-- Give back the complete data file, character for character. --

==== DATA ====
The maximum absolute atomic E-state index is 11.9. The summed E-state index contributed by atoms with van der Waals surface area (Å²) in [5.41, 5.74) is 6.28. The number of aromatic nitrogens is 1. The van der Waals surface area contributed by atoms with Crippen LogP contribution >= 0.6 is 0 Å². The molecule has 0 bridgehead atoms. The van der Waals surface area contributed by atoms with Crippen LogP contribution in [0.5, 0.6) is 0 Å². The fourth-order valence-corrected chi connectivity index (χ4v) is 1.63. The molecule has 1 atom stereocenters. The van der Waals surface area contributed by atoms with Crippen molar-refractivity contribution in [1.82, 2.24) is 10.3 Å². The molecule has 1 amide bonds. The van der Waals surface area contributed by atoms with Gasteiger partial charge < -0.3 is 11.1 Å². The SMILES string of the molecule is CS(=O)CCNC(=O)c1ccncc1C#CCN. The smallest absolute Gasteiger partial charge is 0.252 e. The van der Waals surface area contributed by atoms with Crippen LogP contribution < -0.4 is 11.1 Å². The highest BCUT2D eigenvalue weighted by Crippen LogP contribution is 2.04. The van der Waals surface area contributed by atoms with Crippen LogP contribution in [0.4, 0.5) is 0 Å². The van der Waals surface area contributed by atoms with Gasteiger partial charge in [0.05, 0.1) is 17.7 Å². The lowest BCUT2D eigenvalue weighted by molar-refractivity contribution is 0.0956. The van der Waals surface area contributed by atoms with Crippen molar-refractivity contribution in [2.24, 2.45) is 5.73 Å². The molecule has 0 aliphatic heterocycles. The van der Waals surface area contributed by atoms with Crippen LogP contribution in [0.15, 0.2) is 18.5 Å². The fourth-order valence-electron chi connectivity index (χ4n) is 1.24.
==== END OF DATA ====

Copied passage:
The maximum absolute atomic E-state index is 11.9. The summed E-state index contributed by atoms with van der Waals surface area (Å²) in [5.41, 5.74) is 6.28. The number of aromatic nitrogens is 1. The van der Waals surface area contributed by atoms with Crippen LogP contribution >= 0.6 is 0 Å². The molecule has 0 bridgehead atoms. The van der Waals surface area contributed by atoms with Crippen LogP contribution in [0.5, 0.6) is 0 Å². The fourth-order valence-corrected chi connectivity index (χ4v) is 1.63. The molecule has 1 atom stereocenters. The van der Waals surface area contributed by atoms with Crippen molar-refractivity contribution in [1.82, 2.24) is 10.3 Å². The molecule has 1 amide bonds. The van der Waals surface area contributed by atoms with Gasteiger partial charge < -0.3 is 11.1 Å². The SMILES string of the molecule is CS(=O)CCNC(=O)c1ccncc1C#CCN. The smallest absolute Gasteiger partial charge is 0.252 e. The van der Waals surface area contributed by atoms with Crippen LogP contribution < -0.4 is 11.1 Å². The highest BCUT2D eigenvalue weighted by Crippen LogP contribution is 2.04. The van der Waals surface area contributed by atoms with Crippen LogP contribution in [0.4, 0.5) is 0 Å². The van der Waals surface area contributed by atoms with Gasteiger partial charge in [0.05, 0.1) is 17.7 Å². The lowest BCUT2D eigenvalue weighted by molar-refractivity contribution is 0.0956. The van der Waals surface area contributed by atoms with Crippen molar-refractivity contribution in [2.24, 2.45) is 5.73 Å². The molecule has 0 aliphatic heterocycles. The van der Waals surface area contributed by atoms with Crippen LogP contribution in [0.15, 0.2) is 18.5 Å². The fourth-order valence-electron chi connectivity index (χ4n) is 1.24.